That would explain the groups of tourists standing around outside the nondescript patent office in Bern, Switzerland: Albert Einstein is said to have come up with the Special Theory of Relativity while he was working there in 1905.

Others find magic in the Long Island, N.Y., birthplace of “Leaves of Grass” author Walt Whitman. Still others pay to take a tour of Silicon Valley that includes such sacred sites as the garage in Palo Alto, Calif., where William Hewlett and David Packard began working together in 1939.

“People like to go to where it all began,” says Cousineau. “Perhaps it’s because we feel we might share in the genius, that a little bit might rub off on me.”

Meanwhile back in Saint Sulpice, Father Roumanet is beginning to grumble about the 15,000 extra visitors who have passed through his church in recent months because of “The Da Vinci Code.”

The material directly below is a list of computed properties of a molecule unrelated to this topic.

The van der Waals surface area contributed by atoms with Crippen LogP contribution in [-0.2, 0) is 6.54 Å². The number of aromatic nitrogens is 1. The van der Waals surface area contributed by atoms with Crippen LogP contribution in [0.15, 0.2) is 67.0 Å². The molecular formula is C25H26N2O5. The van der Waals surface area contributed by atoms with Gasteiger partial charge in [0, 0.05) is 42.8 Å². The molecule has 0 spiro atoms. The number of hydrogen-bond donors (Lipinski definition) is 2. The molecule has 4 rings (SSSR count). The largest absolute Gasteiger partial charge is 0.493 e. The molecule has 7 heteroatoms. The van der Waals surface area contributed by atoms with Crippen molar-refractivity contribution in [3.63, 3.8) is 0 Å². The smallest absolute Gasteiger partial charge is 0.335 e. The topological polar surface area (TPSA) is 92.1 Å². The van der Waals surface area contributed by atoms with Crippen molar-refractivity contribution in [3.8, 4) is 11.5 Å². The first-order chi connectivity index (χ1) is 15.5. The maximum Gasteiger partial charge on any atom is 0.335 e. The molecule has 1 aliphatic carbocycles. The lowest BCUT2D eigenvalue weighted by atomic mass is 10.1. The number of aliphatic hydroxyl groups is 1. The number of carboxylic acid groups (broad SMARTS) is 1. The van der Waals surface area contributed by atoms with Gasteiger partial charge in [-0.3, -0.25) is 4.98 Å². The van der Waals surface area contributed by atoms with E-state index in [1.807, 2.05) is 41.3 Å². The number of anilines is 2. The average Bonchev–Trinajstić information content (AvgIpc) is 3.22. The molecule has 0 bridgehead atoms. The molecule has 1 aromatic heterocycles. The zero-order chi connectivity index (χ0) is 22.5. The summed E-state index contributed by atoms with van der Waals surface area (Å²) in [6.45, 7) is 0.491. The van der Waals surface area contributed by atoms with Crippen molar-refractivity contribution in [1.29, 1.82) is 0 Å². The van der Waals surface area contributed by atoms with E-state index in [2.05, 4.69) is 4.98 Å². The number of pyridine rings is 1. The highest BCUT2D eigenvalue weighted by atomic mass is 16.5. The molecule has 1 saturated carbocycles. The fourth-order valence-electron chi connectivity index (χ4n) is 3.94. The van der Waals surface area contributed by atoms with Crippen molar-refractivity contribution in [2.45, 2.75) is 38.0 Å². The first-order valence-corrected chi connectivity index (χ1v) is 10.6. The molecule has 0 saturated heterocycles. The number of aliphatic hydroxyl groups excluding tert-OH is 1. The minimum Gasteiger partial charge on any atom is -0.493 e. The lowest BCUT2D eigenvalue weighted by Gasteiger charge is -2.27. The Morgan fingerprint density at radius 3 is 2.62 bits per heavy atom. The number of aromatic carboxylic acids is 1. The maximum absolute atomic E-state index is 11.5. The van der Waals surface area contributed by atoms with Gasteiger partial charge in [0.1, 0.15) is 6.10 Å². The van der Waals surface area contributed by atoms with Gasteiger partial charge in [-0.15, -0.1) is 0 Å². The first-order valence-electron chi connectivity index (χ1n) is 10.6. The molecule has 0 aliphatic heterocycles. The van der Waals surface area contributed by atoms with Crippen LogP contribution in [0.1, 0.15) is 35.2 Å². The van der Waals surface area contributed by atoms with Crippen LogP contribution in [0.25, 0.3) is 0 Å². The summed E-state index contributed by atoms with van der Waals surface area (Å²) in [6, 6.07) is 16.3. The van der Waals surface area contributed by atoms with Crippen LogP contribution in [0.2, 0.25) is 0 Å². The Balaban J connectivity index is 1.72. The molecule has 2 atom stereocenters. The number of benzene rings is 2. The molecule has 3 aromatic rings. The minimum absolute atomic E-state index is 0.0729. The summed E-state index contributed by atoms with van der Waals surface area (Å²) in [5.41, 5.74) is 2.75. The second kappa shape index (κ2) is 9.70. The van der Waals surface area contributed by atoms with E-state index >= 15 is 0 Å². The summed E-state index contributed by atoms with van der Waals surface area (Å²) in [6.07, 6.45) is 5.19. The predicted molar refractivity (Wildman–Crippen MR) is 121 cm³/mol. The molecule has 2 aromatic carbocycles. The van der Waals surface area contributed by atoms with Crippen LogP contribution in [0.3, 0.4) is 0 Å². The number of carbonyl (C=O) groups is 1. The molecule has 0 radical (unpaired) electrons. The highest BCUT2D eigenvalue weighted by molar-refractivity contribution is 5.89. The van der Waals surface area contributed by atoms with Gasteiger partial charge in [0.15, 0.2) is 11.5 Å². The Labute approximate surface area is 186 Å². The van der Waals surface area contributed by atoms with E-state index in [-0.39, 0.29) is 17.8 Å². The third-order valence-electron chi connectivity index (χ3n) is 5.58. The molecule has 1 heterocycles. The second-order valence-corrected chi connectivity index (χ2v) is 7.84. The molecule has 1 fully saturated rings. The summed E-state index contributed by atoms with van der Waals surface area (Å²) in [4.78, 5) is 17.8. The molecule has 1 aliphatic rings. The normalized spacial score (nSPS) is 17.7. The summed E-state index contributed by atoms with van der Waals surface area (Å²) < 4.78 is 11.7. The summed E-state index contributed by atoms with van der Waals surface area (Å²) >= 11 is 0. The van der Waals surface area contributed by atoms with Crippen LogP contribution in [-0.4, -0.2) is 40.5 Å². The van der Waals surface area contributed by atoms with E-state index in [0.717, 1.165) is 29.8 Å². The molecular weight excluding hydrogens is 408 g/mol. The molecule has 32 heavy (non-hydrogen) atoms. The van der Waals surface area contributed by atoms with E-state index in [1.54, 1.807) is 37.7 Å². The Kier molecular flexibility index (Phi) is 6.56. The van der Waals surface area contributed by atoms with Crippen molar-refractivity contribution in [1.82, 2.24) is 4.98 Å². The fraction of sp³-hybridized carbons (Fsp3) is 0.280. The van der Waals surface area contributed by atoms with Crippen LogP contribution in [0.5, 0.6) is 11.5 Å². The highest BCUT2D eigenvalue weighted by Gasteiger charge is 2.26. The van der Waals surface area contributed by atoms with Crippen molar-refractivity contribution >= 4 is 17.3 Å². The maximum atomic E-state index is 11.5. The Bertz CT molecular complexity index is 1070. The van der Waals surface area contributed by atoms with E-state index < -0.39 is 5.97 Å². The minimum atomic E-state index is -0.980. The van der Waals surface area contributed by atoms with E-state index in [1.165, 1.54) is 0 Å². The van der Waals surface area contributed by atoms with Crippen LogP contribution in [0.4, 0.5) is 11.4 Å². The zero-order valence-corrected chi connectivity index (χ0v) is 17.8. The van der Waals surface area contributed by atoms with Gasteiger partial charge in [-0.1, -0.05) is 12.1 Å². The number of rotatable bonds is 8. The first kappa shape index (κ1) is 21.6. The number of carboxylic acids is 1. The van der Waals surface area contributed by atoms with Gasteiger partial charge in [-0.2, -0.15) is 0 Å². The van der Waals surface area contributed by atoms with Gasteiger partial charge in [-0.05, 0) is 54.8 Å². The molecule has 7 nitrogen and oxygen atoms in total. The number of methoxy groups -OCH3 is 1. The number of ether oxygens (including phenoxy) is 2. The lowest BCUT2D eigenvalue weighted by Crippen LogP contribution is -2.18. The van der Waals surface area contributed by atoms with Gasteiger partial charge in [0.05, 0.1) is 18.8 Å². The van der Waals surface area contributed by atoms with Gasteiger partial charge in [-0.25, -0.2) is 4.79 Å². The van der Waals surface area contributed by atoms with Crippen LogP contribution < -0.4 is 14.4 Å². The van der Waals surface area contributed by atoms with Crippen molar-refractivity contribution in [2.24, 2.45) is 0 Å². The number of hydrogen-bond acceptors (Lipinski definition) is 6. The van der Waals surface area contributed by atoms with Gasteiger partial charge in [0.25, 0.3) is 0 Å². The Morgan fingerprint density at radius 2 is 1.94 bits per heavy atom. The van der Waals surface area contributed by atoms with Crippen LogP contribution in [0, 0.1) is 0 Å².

In June he posted a tartly worded notice near the brass line, pointing out that “contrary to fanciful allegations in a recent best-seller, this is not a vestige of a pagan temple” as the book claims, but part of a 17th-century scientific instrument to measure the earth’s orbit.

“The misfortune of our contemporaries,” the priest sighs, paraphrasing the English Catholic poet G.K. Chesterton, “is perhaps not that they have ceased to believe, but that they are ready to believe anything.”

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The Christian Science Monitor, USA
Sep. 24, 2004
Peter Ford

Religion News Blog posted this on Friday September 24, 2004.